For each molecule, an initial geometry optimization for the N_{0}-electron system was performed with the Gaussian program [51], using the PBE0 functional [52, 53, 54], and the 6-311G** basis set [55, 56]. Then the condensed Fukui function values were calculated using a developmental version of deMon2k 4.3. The deMon2k calculations used the same optimized geometry, functional, and basis set of the corresponding Gaussian calculations.
Condensed to atoms local hardness values for the set of substituted benzenes under consideration (in atomic units)
η_{a, k} (Eq. 41) | η_{b, k} (Eq. 43) | |||||
---|---|---|---|---|---|---|
C2 | C3 | C4 | C2 | C3 | C4 | |
Aniline | 0.026 | 0.012 | 0.038 √ | 0.032 × | 0.026 | 0.026 |
Bromobenzene | 0.018 | 0.011 | 0.044 √ | 0.033 × | 0.030 | 0.029 |
Chlorobenzene | 0.021 | 0.015 | 0.053 √ | 0.034 × | 0.032 | 0.033 |
Phenol | 0.028 | 0.013 | 0.051 √ | 0.036 × | 0.029 | 0.033 |
Fluorobenzene | 0.025 | 0.019 | 0.064 √ | 0.036 | 0.034 | 0.039 √ |
Nitrobenzene | 0.055 | 0.058 √ | 0.004 | 0.029 × | 0.025 | 0.014 |
Benzoic Acid | 0.004 | 0.040 √ | 0.030 | 0.017 | 0.024 | 0.035 × |
Condensed to atoms and local hardness values for the set of substituted ethenes under consideration (in atomic units)
R | η_{a, k} (Eq. 41) | η_{b, k} (Eq. 43) | ||
---|---|---|---|---|
C-1 | C-2 | C-1 | C-2 | |
NH_{2} | 0.094 √ | 0.054 | 0.084 √ | 0.062 |
NO_{2} | −0.016 | −0.004 × | 0.026 √ | 0.015 |
OH | 0.117 √ | 0.074 | 0.108 √ | 0.090 |
COF | 0.094 | 0.103 × | 0.086 √ | 0.070 |
CH_{3} | 0.122 √ | 0.101 | 0.115 √ | 0.102 |
OCH_{3} | 0.100 √ | 0.062 | 0.095 √ | 0.075 |
NHCH_{3} | 0.090√ | 0.051 | 0.086 √ | 0.066 |
CH_{2}NO_{2} | 0.090 √ | 0.073 | 0.036 √ | 0.031 |
CH_{2}NH_{2} | 0.013 | 0.014 × | 0.049 √ | 0.045 |
CH_{2}F | 0.117 √ | 0.104 | 0.112 √ | 0.099 |
Thus, one can see that for the cases presented here, the results obtained with Eqs. 40 or 41 are, in general, better than the ones obtained with Eqs. 42 or 43. This situation seems to indicate that it is better to scale the local components \( \kern0.1em {f}_k^{-} \) and \( {f}_k^{+} \) by the global components I and A, respectively, first, and make the subtraction afterwards.
Conclusions
We have shown that the chain rule for functional derivatives and the integration rules expressed in Eq. 10 can be used to define local and nonlocal reactivity descriptors associated with a global property; these descriptors show how the global properties are distributed over the space occupied by the molecule. These descriptors, in turn, can be used to reveal the most important molecular moieties for a specified type of chemical interaction. A relevant feature of the local counterparts developed in this way is their connection with the Fukui function, which is a very important site reactivity indicator.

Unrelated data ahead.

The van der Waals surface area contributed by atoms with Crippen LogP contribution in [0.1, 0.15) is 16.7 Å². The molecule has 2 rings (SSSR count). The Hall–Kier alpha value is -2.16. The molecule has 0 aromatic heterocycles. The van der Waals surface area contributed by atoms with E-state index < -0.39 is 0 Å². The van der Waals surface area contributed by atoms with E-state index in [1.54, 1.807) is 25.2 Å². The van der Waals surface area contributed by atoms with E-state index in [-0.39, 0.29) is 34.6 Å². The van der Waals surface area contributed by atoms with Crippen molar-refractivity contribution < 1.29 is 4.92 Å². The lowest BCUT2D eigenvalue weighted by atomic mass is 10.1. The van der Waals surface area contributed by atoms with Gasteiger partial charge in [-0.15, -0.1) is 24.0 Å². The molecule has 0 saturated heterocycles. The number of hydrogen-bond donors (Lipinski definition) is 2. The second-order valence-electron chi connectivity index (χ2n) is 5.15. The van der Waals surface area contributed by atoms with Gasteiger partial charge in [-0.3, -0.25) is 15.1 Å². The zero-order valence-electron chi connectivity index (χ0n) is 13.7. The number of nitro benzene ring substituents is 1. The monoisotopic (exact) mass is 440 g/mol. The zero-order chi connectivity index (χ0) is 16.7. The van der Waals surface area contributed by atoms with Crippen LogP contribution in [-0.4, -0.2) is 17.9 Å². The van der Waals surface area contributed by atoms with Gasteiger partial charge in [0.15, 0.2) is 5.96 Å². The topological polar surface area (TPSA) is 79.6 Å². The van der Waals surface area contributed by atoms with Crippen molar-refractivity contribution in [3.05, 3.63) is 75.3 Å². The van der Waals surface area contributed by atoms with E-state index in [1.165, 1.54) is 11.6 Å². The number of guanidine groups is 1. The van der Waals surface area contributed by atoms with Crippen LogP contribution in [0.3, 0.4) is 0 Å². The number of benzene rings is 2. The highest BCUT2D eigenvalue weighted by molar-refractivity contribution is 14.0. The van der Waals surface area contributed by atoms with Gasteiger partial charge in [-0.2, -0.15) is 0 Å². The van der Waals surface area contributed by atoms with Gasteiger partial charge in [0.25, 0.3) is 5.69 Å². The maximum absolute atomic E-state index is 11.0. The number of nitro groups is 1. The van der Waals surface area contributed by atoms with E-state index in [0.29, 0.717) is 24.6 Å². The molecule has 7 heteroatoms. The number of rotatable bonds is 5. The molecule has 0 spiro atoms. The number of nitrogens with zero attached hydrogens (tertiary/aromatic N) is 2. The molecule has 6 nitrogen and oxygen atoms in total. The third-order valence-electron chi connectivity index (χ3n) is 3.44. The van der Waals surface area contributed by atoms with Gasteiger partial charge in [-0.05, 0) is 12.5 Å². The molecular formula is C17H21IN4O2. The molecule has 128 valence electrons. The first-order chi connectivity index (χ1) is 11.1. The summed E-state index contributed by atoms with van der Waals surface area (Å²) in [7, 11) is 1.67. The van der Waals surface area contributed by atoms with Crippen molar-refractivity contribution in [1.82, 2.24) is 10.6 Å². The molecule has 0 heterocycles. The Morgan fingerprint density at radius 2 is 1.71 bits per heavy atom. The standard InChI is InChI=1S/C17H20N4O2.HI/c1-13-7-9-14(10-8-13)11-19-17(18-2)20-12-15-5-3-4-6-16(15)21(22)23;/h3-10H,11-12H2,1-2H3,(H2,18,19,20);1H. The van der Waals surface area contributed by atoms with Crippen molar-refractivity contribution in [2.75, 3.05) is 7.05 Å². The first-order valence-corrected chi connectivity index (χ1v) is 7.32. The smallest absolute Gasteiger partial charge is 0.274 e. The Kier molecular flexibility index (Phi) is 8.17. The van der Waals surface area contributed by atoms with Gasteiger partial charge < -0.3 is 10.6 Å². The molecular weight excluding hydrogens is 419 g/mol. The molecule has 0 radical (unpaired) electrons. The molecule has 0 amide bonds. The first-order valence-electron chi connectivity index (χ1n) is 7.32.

In the present work, we applied this procedure to analyze specifically the consequences it has for the global softness and the global hardness. In the case of the local softness, the original definition of the local and nonlocal counterparts already satisfied Eq. 10, and we, unsurprisingly, found that our procedure leads to exactly the same local softness descriptor. In fact, both possible derivations for the local softness—one in which we use Eq. 13 to derive Eq. 22, and the other one in which we use Eq. 14 to derive Eq. 25—lead to the same result, which is equal to the original local softness proposed by Yang and Parr, and from this local function the original softness kernel proposed by Berkowitz and Parr is obtained. This means that our procedure, which is based on the fulfillment of Eq. 10, is consistent with previous approaches that satisfy Eq. 10 without imposing it. In the case of the hardness, two different expressions for the local counterpart and, consequently, for the nonlocal counterpart, were found. With respect to the local expressions, the numerical evidence presented seems to indicate that η_{a, k}, Eqs. 40 or 41, lead to a better description in the case of the substituted benzenes, while η_{b, k}, Eqs. 42 or 43, provide a better description in the case of the substituted ethenes. Therefore more studies should be carried out to assess the performance of both in a greater variety of chemical systems. It should be noted that neither definition is the inverse of the local softness and that a similar situation applies for the two hardness kernels obtained: neither is the inverse of the softness kernel. This is an interesting result because it indicates that the local softness and the softness kernel provide chemical information that is different from the one obtained through either of these expressions for the local hardness and the hardness kernel, respectively.
Notes
Acknowledgments
PWA thanks NSERC and support from the Canada Research Chairs and Compute Canada. We thank the Laboratorio de Supercómputo y Visualización of Universidad Autónoma Metropolitana-Iztapalapa and the Laboratorio Nacional de Cómputo de Alto Desempeño (LANCAD) for the use of their facilities. CPR was supported in part by Conacyt through a doctoral fellowship. JLG thanks Conacyt for grant 237045. We dedicate this work to Prof. Pratim Chattaraj on the occasion of his 60th anniversary for his great contributions to the density functional theory of chemical reactivity.